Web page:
Clearance May Take Longer
In toxicology testing for fentanyl, clinicians should also note the important difference between fentanyl and other opioids — that fentanyl, because of its high lipophilicity, may be detected in urine toxicology testing up to 3 weeks after last use. This is much longer than the 2- to 4-day clearance observed with other opioids, possibly causing patients to continue to test positive for the drug weeks after cessation.
This effect was observed in one recent study of 12 opioid use disorder patients in a residential treatment program who had previously been exposed to daily fentanyl.
The study showed the mean amount of time of fentanyl clearance was 2 weeks, with a range of 4-26 days after last use.
The authors pointed out that the findings “might explain recent reports of difficulty in buprenorphine inductions for persons who use fentanyl, and point to a need to better understand the pharmacokinetics of fentanyl in the context of opioid withdrawal in persons who regularly use fentanyl.”
Though the study was small, Salsitz said “that’s not a stumbling block to the important finding that, with regular use of fentanyl, the drug may stay in the urine for a long time.”
Salsitz noted that similar observations have been made at his center, with clinicians logically assuming that patients were still somehow getting fentanyl.
“When we initially found this in patients, we thought that they were using on the unit, perhaps that they brought in the fentanyl, because otherwise how could it stay in the urine that long,” he noted. “But fentanyl appears to be more lipophilic and gets into the fat; it’s then excreted very slowly and then stays in the urine.”
Salsitz said most practitioners think of fentanyl as a short-acting drug, so “it’s important to realize that people may continue to test positive and it should be thought of as a long-acting opioid.”
Opiate Screening Tests Don’t Work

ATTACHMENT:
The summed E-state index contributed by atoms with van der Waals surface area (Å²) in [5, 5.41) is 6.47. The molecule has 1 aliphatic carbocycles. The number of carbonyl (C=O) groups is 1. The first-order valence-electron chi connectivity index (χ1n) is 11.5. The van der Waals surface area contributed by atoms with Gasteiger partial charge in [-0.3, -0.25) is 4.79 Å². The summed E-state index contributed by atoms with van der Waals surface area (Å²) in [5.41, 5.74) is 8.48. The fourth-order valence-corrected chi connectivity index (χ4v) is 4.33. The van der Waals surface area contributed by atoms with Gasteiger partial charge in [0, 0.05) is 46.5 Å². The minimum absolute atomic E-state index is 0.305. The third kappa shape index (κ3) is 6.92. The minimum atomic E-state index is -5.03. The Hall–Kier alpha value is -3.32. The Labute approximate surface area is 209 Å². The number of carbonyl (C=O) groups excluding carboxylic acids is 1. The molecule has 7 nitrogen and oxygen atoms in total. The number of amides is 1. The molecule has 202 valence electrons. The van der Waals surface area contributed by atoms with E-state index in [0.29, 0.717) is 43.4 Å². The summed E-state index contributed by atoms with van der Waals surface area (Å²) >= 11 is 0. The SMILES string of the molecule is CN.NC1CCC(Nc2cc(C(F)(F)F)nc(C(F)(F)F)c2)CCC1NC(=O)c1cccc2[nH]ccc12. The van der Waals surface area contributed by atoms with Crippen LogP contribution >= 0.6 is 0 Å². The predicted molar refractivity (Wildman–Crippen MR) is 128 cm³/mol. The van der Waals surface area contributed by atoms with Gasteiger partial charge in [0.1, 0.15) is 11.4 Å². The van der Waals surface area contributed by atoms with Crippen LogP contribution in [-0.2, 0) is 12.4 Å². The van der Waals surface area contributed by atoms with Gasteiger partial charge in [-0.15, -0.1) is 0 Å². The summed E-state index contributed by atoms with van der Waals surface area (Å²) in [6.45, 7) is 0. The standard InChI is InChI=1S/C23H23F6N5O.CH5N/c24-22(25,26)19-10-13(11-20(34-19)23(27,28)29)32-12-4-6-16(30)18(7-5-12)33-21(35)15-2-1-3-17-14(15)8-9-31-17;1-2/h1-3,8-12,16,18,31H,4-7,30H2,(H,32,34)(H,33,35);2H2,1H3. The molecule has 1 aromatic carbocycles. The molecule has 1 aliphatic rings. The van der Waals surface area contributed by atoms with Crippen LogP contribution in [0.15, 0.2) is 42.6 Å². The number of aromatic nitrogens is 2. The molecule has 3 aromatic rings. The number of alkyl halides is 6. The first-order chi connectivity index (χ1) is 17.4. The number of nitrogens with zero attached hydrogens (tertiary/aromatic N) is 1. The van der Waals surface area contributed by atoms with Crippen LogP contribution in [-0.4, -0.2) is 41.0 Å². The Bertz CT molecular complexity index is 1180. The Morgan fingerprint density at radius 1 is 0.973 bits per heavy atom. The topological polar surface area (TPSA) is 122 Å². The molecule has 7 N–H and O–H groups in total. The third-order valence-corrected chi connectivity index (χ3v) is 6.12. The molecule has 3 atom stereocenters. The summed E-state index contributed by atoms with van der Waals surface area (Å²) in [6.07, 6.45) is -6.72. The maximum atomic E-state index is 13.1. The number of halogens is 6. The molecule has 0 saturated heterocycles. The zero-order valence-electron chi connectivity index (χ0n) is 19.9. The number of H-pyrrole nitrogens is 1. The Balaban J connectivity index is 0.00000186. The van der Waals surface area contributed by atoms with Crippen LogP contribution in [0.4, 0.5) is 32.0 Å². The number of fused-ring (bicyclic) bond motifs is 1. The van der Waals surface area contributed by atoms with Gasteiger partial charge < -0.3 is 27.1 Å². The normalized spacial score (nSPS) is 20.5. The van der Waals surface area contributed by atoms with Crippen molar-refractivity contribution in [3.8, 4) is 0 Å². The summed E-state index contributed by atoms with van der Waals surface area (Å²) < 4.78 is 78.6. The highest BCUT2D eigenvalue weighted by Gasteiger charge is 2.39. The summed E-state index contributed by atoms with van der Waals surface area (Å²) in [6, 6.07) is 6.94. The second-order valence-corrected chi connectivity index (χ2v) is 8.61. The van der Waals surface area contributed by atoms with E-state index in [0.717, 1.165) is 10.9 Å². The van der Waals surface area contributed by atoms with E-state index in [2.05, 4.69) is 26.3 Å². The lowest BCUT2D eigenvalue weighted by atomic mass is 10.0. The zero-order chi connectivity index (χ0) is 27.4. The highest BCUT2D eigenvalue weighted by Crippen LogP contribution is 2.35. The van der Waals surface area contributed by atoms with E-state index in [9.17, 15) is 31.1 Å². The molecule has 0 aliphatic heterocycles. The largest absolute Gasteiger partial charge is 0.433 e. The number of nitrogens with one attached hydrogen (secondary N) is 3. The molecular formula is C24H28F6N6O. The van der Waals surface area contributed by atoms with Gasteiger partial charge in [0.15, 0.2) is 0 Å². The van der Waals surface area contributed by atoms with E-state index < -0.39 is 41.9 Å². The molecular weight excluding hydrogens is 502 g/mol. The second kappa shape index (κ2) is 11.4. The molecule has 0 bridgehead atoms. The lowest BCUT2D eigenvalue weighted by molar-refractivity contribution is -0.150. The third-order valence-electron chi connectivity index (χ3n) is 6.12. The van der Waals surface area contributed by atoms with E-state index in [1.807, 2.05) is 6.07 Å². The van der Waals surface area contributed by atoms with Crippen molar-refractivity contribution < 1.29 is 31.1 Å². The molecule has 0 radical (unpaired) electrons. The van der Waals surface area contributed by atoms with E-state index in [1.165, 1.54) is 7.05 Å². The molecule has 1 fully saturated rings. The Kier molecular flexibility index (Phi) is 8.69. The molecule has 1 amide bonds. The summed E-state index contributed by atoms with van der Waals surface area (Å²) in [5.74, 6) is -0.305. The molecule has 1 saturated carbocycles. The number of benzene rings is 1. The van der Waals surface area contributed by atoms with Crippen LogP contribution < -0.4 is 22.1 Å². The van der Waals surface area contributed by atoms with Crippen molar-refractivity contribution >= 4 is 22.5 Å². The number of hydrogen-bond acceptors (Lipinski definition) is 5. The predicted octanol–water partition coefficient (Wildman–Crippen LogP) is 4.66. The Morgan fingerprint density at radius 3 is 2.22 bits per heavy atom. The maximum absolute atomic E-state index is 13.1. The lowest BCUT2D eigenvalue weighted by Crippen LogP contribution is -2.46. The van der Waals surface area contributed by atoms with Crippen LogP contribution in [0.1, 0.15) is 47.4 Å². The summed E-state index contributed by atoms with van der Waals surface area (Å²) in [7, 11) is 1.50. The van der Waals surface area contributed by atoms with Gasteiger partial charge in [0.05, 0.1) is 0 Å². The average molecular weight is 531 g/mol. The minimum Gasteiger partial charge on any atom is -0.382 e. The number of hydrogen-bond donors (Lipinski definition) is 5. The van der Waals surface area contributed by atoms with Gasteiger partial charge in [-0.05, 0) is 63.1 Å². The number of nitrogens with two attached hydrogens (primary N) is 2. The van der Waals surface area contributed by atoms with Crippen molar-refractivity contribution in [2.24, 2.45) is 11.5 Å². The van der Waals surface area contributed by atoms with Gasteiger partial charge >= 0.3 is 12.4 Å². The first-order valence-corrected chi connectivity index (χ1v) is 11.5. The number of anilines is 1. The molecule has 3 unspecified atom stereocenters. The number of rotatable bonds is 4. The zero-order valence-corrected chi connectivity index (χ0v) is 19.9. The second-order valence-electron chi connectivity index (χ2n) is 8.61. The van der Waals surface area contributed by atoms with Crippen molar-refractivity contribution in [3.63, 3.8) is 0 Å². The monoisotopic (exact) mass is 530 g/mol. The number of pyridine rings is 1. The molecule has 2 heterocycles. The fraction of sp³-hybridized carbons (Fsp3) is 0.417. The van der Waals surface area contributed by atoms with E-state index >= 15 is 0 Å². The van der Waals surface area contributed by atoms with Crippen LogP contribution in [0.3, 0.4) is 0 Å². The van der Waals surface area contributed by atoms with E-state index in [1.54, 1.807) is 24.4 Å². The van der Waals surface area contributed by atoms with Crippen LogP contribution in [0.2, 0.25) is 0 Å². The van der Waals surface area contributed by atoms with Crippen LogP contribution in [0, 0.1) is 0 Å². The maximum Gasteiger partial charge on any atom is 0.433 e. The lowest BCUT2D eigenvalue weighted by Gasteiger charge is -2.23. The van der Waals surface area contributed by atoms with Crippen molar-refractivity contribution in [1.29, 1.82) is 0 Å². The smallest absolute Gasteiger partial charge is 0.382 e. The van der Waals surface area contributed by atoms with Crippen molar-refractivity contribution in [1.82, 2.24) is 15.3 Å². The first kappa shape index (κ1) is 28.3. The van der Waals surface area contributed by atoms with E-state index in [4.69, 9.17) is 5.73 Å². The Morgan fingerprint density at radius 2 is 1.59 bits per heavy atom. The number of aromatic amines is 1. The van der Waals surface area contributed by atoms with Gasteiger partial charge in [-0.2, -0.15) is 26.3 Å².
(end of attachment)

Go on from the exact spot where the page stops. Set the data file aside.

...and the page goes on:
Salsitz warned of another misconception in fentanyl testing — the common mistake of assuming that fentanyl should show up in a test for opiates — when in fact fentanyl is not, technically, an opiate.
“The word opiate only refers to morphine, codeine, heroin and sometimes hydrocodone,” he explained. “Other opioids are classified as semisynthetic, such as oxycodone, or synthetics, such as fentanyl and methadone, buprenorphine.”
“In order to detect the synthetics, you must have a separate strip for each one of those drugs. They will not show up positive on a screen for opiates,” he noted.
The belief that fentanyl and other synthetic and semisynthetic opioids will show positive on an opiate screen is a common misconception, he said. “The misunderstanding in toxicology interpretation is a problem for many practitioners, [but] it’s essential to understand because otherwise false assumptions about the patient will be considered.”
Another important testing misreading can occur with the antidepressant drug trazodone, which Salsitz cautioned may falsely test as positive for fentanyl on immunoassays.
“Trazodone is very commonly used in addiction treatment centers, but it can give a false positive on the fentanyl immunoassay and we’ve had a number of those cases,” he said.
Salsitz had no disclosures to report. The Psychopharmacology Update was sponsored by Medscape Live. Medscape Live and this news organization are owned by the same parent company.
This article originally appeared on MDedge.com, part of the Medscape Professional Network.